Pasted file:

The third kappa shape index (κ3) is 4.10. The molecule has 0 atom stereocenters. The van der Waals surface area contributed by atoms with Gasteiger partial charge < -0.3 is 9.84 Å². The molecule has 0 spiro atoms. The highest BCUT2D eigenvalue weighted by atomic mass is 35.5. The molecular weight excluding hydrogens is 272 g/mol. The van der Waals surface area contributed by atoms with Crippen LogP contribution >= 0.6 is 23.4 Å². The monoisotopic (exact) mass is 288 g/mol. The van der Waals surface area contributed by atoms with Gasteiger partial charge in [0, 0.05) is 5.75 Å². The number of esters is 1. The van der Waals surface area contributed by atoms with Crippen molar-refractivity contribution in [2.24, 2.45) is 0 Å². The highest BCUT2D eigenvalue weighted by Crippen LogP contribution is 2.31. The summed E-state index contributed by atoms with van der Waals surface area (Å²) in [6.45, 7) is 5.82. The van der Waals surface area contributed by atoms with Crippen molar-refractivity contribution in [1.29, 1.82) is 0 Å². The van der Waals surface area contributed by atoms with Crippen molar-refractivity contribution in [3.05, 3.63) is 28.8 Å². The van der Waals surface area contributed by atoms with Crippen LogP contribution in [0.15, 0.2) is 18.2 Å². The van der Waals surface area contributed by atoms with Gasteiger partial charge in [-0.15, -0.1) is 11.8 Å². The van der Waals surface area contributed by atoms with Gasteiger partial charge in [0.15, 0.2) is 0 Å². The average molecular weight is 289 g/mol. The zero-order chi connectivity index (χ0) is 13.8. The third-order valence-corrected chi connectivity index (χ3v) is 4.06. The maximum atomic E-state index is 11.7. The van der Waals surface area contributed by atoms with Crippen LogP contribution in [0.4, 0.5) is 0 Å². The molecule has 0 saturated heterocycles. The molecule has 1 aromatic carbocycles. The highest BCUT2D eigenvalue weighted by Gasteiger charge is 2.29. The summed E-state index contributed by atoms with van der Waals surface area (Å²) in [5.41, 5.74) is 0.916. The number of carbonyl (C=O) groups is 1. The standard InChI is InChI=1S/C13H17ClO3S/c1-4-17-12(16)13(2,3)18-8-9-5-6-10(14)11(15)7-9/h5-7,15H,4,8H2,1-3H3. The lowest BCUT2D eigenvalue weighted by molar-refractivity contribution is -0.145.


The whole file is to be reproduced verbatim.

The third kappa shape index (κ3) is 4.10. The molecule has 0 atom stereocenters. The van der Waals surface area contributed by atoms with Gasteiger partial charge < -0.3 is 9.84 Å². The molecule has 0 spiro atoms. The highest BCUT2D eigenvalue weighted by atomic mass is 35.5. The molecular weight excluding hydrogens is 272 g/mol. The van der Waals surface area contributed by atoms with Crippen LogP contribution >= 0.6 is 23.4 Å². The monoisotopic (exact) mass is 288 g/mol. The van der Waals surface area contributed by atoms with Gasteiger partial charge in [0, 0.05) is 5.75 Å². The number of esters is 1. The van der Waals surface area contributed by atoms with Crippen molar-refractivity contribution in [2.24, 2.45) is 0 Å². The highest BCUT2D eigenvalue weighted by Crippen LogP contribution is 2.31. The summed E-state index contributed by atoms with van der Waals surface area (Å²) in [6.45, 7) is 5.82. The van der Waals surface area contributed by atoms with Crippen molar-refractivity contribution in [1.29, 1.82) is 0 Å². The van der Waals surface area contributed by atoms with Crippen molar-refractivity contribution in [3.05, 3.63) is 28.8 Å². The van der Waals surface area contributed by atoms with Crippen LogP contribution in [0.15, 0.2) is 18.2 Å². The van der Waals surface area contributed by atoms with Gasteiger partial charge in [-0.15, -0.1) is 11.8 Å². The van der Waals surface area contributed by atoms with Gasteiger partial charge in [0.15, 0.2) is 0 Å². The average molecular weight is 289 g/mol. The zero-order chi connectivity index (χ0) is 13.8. The third-order valence-corrected chi connectivity index (χ3v) is 4.06. The maximum atomic E-state index is 11.7. The van der Waals surface area contributed by atoms with Crippen LogP contribution in [0.4, 0.5) is 0 Å². The molecule has 0 saturated heterocycles. The molecule has 1 aromatic carbocycles. The highest BCUT2D eigenvalue weighted by Gasteiger charge is 2.29. The summed E-state index contributed by atoms with van der Waals surface area (Å²) in [5.41, 5.74) is 0.916. The number of carbonyl (C=O) groups is 1. The standard InChI is InChI=1S/C13H17ClO3S/c1-4-17-12(16)13(2,3)18-8-9-5-6-10(14)11(15)7-9/h5-7,15H,4,8H2,1-3H3. The lowest BCUT2D eigenvalue weighted by molar-refractivity contribution is -0.145.